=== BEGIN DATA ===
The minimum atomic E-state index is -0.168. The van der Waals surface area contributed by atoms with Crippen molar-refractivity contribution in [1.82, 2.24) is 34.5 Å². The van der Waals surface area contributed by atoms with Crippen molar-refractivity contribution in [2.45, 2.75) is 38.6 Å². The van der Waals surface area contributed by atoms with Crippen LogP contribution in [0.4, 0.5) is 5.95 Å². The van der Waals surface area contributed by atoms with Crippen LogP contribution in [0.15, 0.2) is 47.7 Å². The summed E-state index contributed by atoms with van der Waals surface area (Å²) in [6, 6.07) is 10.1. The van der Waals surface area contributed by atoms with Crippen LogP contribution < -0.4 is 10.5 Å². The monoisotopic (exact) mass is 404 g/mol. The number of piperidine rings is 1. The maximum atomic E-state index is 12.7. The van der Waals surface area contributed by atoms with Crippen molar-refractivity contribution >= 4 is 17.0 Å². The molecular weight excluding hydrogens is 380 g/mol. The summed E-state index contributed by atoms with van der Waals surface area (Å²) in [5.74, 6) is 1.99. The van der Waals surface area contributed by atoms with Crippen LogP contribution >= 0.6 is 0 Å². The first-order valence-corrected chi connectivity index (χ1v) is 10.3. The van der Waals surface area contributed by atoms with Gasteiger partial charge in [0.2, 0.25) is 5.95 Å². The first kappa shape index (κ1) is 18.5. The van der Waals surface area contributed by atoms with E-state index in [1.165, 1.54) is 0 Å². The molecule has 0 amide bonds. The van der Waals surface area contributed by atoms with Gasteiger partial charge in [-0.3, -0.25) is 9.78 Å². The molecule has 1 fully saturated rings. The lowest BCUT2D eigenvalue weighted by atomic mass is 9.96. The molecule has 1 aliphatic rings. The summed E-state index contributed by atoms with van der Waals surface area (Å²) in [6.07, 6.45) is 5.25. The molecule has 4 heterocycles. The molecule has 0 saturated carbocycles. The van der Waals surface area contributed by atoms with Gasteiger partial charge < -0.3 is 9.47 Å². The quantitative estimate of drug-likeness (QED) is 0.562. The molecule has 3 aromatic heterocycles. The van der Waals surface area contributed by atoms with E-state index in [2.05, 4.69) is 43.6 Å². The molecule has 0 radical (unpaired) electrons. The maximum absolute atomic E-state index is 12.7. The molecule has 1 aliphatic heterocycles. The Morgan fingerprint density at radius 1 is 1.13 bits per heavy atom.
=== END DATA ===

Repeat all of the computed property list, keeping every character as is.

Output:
The minimum atomic E-state index is -0.168. The van der Waals surface area contributed by atoms with Crippen molar-refractivity contribution in [1.82, 2.24) is 34.5 Å². The van der Waals surface area contributed by atoms with Crippen molar-refractivity contribution in [2.45, 2.75) is 38.6 Å². The van der Waals surface area contributed by atoms with Crippen LogP contribution in [0.4, 0.5) is 5.95 Å². The van der Waals surface area contributed by atoms with Crippen LogP contribution in [0.15, 0.2) is 47.7 Å². The summed E-state index contributed by atoms with van der Waals surface area (Å²) in [6, 6.07) is 10.1. The van der Waals surface area contributed by atoms with Crippen LogP contribution < -0.4 is 10.5 Å². The monoisotopic (exact) mass is 404 g/mol. The number of piperidine rings is 1. The maximum atomic E-state index is 12.7. The van der Waals surface area contributed by atoms with Crippen molar-refractivity contribution >= 4 is 17.0 Å². The molecular weight excluding hydrogens is 380 g/mol. The summed E-state index contributed by atoms with van der Waals surface area (Å²) in [5.74, 6) is 1.99. The van der Waals surface area contributed by atoms with Crippen LogP contribution >= 0.6 is 0 Å². The first-order valence-corrected chi connectivity index (χ1v) is 10.3. The van der Waals surface area contributed by atoms with Gasteiger partial charge in [0.2, 0.25) is 5.95 Å². The first kappa shape index (κ1) is 18.5. The van der Waals surface area contributed by atoms with E-state index in [1.165, 1.54) is 0 Å². The molecule has 0 amide bonds. The van der Waals surface area contributed by atoms with Gasteiger partial charge in [-0.3, -0.25) is 9.78 Å². The molecule has 1 fully saturated rings. The lowest BCUT2D eigenvalue weighted by atomic mass is 9.96. The molecule has 1 aliphatic rings. The summed E-state index contributed by atoms with van der Waals surface area (Å²) in [6.07, 6.45) is 5.25. The molecule has 4 heterocycles. The molecule has 0 saturated carbocycles. The van der Waals surface area contributed by atoms with Gasteiger partial charge < -0.3 is 9.47 Å². The quantitative estimate of drug-likeness (QED) is 0.562. The molecule has 3 aromatic heterocycles. The van der Waals surface area contributed by atoms with E-state index in [2.05, 4.69) is 43.6 Å². The molecule has 0 radical (unpaired) electrons. The maximum absolute atomic E-state index is 12.7. The molecule has 1 aliphatic heterocycles. The Morgan fingerprint density at radius 1 is 1.13 bits per heavy atom.